Sunday, October 10, 2004
Scientists fear curtailed funding for basic social and behavioral research
By Ted Agres
September 30, 2004
Psychologists funded by the US government, already wary of congressional meddling in peer-reviewed federal research grants, say they are now concerned that the National Institute of Mental Health (NIMH), their primary source of federal support, is curtailing funding for social and behavioral sciences, areas traditionally considered integral to basic research in the field.
Under a strategic reorganization plan that takes effect tomorrow (October 1), NIMH, one of the 27 institutes and centers of the National Institutes of Health (NIH), will shift research funding to areas deemed to have the most relevance to public health issues, such as neurological diseases and major mental disorders. "We have a mission from Congress to focus on mental health," NIMH Director Thomas Insel told The Scientist. "There are areas we are trying to redirect, areas we need to look at more closely."
Officials at professional research societies say that starting about 6 months ago, NIMH began rejecting far more grant applications from behavioral and social scientists than ever before. "They would get a note saying, 'Sorry, this is no longer relevant to the mission of NIMH,'" said Steve Breckler, executive director for science at the American Psychological Association. "It's causing alarm bells to go off."
The rest of the article goes on to explain that a committee of distinguished scientists reviewed the research priorities at NIMH. They published their findings in May 2004. The NIMH director explains the changes be saying "We have a mission from Congress."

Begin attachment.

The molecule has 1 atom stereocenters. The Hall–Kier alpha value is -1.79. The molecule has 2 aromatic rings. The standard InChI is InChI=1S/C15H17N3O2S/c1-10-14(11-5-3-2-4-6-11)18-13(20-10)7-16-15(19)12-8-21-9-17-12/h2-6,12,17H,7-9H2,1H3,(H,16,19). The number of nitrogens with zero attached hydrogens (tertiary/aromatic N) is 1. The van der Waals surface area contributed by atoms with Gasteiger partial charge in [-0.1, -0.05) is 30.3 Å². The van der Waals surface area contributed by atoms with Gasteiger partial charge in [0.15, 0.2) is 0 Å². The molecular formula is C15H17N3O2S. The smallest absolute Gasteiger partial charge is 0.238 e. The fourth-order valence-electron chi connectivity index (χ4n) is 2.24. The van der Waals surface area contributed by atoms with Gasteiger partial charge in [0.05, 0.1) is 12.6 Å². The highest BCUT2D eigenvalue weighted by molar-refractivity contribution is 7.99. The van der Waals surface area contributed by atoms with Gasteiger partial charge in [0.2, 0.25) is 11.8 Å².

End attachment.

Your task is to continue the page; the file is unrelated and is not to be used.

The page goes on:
But some things are not adding up. The article was published in September. The scientists affected say the funding changes started about six months before, which would have been March. That would have been two months before the committee report, which is what the director cited to justify the changes. But he also said that they were acting as they were because of their mission from Congress. Which was it? The committee report, or the mandate from Congress?
Is there a problem? Perhaps. I have hypothesized that there is a handful of activist congresspersons who, for ideological reasons, have distorted the research priorities. What is the evidence to support this hypothesis? In addition to what I mentioned above, there is the following:
I read the committee report ("Setting Priorities for Basic Brain & Behavioral Science at NIMH," Report of the National Advisory Mental Health Council's Workgroup on Basic Sciences, May 2004.), and I must say, it sounds sensible. I can't fault the authors, nor can I quibble with their credentials. But I did not see anything in the report that would really justify the changes in funding that are taking place, and I do not see how the director can justify the changes based on the report. Therefore, I suspect that it was Congress, not the report, that is the culprit here.
Furthermore, if the motivation for the changes were purely scientific, we would expect to see a consistent pattern of focus on real science. We would not expect to see funding for unscientific studies.On the other hand, if the motivation were ideological, we might see studies that promote that ideology. And today, in the NYT, we see the following: